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Archived updates for Wednesday, October 26, 2005

Interference Settlement Not Antitrust Violation

In Medimmune, Inc. v. Genentech, Inc., et al. (Fed. Cir. October 18, 2005), the court held that the settlement of disputes such as priority in patent interferences is not a presumptive violation of antitrust law:

[S]uch violation requires a showing of market power and other antitrust predicates. The antitrust posture that MedImmune urges for patent interferences can discourage if not prevent settlements, placing unnecessary burdens on the courts and the PTO. Priority determinations may raise complex questions of law and scientific fact, and the delays in their resolution by the PTO are notorious; settlement can, as here, expedite resolution of difficult issues. The per se or presumptive illegality urged by MedImmune for interference settlements is contrary to both precedent and policy, as recorded in the Antitrust Guidelines for the Licensing of Intellectual Property, 4 Trade. Reg. Rep. (CCH) ¶13,132, §2.2 (1995).

In this case, the United States Patent and Trademark Office (PTO) had declared an interference between Celltech's "Boss" patent and Genentech's "Cabilly II" application. After seven and a half years, the Board of Patent Appeals and Interferences decided priority in favor of the senior party Boss, holding that Cabilly had not established an actual reduction to practice before the Boss patent's British priority date. However, Genentech then filed a civil action in the United States District Court for the Northern District of California, in accordance with 35 U.S.C. §146.

During the subsequent litigation, a settlement agreement was reached whereby Genentech and Celltech agreed that the Cabilly II application was entitled to priority over the Boss patent, based in part on new evidence of the content of a draft patent application during the period leading to filing of the Genentech application. Genentech and Celltech also entered into a cross-license agreement that included a formula for sharing of royalties. The district court entered judgment on the parties' resolution of the issue of priority, and then directed the PTO to vacate its prior decision, revoke the Boss patent, and issue a patent on the Cabilly II application.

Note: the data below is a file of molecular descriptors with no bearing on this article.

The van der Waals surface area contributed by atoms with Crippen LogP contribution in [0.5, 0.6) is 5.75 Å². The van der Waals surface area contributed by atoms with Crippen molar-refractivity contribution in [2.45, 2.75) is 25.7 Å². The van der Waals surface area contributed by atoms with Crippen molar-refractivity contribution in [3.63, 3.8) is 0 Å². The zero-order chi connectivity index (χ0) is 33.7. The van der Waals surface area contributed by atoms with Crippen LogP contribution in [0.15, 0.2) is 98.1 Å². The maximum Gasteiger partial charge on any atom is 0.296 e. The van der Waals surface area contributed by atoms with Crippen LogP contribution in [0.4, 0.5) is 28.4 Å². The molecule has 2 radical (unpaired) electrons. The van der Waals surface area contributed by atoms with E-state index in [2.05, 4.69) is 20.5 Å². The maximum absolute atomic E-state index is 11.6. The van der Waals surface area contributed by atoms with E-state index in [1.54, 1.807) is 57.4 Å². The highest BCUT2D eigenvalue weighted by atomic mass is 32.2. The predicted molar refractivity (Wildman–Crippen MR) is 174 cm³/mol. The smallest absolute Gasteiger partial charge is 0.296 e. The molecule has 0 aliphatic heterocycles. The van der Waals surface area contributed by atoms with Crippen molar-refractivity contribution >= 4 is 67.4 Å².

MedImmune unsucessfully argued that the interference settlement between Genentech and Celltech was collusive and fraudulent, and that this provided an independent basis for standing to attack the Cabilly II patent in a Declaratory Judgment Action.
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Blogger Bill Heinze said...

For background on this dispute, see Robin Teskin's article at'medimmune%20genentech'

November 07, 2005 1:27 PM  
Anonymous Anonymous said...



April 07, 2009 4:08 AM  

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